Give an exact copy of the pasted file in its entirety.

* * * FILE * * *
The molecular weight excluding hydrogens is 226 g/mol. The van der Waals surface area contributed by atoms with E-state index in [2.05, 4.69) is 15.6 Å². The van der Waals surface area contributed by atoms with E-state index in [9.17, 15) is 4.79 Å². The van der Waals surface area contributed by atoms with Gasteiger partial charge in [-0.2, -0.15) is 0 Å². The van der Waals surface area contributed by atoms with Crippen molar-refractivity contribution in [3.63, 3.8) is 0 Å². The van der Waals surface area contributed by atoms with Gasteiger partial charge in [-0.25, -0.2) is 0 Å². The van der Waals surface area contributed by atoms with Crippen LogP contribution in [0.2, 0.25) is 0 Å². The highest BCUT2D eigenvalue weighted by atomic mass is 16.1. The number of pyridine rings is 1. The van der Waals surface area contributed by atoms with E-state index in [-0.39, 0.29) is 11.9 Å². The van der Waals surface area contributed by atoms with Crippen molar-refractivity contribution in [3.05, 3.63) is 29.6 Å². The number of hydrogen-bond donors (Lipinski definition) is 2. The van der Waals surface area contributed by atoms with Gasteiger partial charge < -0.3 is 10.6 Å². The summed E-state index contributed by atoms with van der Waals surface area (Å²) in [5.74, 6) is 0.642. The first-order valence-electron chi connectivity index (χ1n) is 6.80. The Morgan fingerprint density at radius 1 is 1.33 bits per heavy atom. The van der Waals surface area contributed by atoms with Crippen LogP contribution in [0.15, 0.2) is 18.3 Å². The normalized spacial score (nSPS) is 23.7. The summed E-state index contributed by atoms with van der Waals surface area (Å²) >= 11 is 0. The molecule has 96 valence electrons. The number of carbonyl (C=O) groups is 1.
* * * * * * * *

The molecular weight excluding hydrogens is 226 g/mol. The van der Waals surface area contributed by atoms with E-state index in [2.05, 4.69) is 15.6 Å². The van der Waals surface area contributed by atoms with E-state index in [9.17, 15) is 4.79 Å². The van der Waals surface area contributed by atoms with Gasteiger partial charge in [-0.2, -0.15) is 0 Å². The van der Waals surface area contributed by atoms with Crippen molar-refractivity contribution in [3.63, 3.8) is 0 Å². The van der Waals surface area contributed by atoms with Gasteiger partial charge in [-0.25, -0.2) is 0 Å². The van der Waals surface area contributed by atoms with Crippen LogP contribution in [0.2, 0.25) is 0 Å². The highest BCUT2D eigenvalue weighted by atomic mass is 16.1. The number of pyridine rings is 1. The van der Waals surface area contributed by atoms with E-state index in [-0.39, 0.29) is 11.9 Å². The van der Waals surface area contributed by atoms with Crippen molar-refractivity contribution in [3.05, 3.63) is 29.6 Å². The number of hydrogen-bond donors (Lipinski definition) is 2. The van der Waals surface area contributed by atoms with Gasteiger partial charge < -0.3 is 10.6 Å². The summed E-state index contributed by atoms with van der Waals surface area (Å²) in [5.74, 6) is 0.642. The first-order valence-electron chi connectivity index (χ1n) is 6.80. The Morgan fingerprint density at radius 1 is 1.33 bits per heavy atom. The van der Waals surface area contributed by atoms with Crippen LogP contribution in [0.15, 0.2) is 18.3 Å². The normalized spacial score (nSPS) is 23.7. The summed E-state index contributed by atoms with van der Waals surface area (Å²) >= 11 is 0. The molecule has 96 valence electrons. The number of carbonyl (C=O) groups is 1.